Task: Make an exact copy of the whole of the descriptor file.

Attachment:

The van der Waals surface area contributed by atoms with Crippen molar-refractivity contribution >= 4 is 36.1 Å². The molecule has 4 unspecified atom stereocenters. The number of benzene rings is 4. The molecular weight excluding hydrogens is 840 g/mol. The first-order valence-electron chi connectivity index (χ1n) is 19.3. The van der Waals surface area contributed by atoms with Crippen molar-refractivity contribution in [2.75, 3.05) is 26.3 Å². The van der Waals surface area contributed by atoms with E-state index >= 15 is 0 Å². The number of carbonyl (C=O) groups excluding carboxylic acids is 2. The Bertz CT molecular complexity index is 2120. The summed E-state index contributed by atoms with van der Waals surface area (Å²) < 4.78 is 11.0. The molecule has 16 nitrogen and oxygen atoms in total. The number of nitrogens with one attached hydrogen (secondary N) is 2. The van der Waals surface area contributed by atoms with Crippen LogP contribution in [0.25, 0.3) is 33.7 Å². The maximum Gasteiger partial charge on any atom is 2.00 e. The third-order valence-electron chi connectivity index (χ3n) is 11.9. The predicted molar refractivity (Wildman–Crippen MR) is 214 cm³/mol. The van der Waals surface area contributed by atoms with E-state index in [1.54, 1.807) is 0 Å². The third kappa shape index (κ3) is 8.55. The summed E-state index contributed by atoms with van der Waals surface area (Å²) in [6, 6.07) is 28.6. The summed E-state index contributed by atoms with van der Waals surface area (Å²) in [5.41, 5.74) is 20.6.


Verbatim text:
The van der Waals surface area contributed by atoms with Crippen molar-refractivity contribution >= 4 is 36.1 Å². The molecule has 4 unspecified atom stereocenters. The number of benzene rings is 4. The molecular weight excluding hydrogens is 840 g/mol. The first-order valence-electron chi connectivity index (χ1n) is 19.3. The van der Waals surface area contributed by atoms with Crippen molar-refractivity contribution in [2.75, 3.05) is 26.3 Å². The van der Waals surface area contributed by atoms with E-state index >= 15 is 0 Å². The number of carbonyl (C=O) groups excluding carboxylic acids is 2. The Bertz CT molecular complexity index is 2120. The summed E-state index contributed by atoms with van der Waals surface area (Å²) < 4.78 is 11.0. The molecule has 16 nitrogen and oxygen atoms in total. The number of nitrogens with one attached hydrogen (secondary N) is 2. The van der Waals surface area contributed by atoms with Crippen LogP contribution in [0.25, 0.3) is 33.7 Å². The maximum Gasteiger partial charge on any atom is 2.00 e. The third-order valence-electron chi connectivity index (χ3n) is 11.9. The predicted molar refractivity (Wildman–Crippen MR) is 214 cm³/mol. The van der Waals surface area contributed by atoms with E-state index in [1.54, 1.807) is 0 Å². The third kappa shape index (κ3) is 8.55. The summed E-state index contributed by atoms with van der Waals surface area (Å²) in [6, 6.07) is 28.6. The summed E-state index contributed by atoms with van der Waals surface area (Å²) in [5.41, 5.74) is 20.6.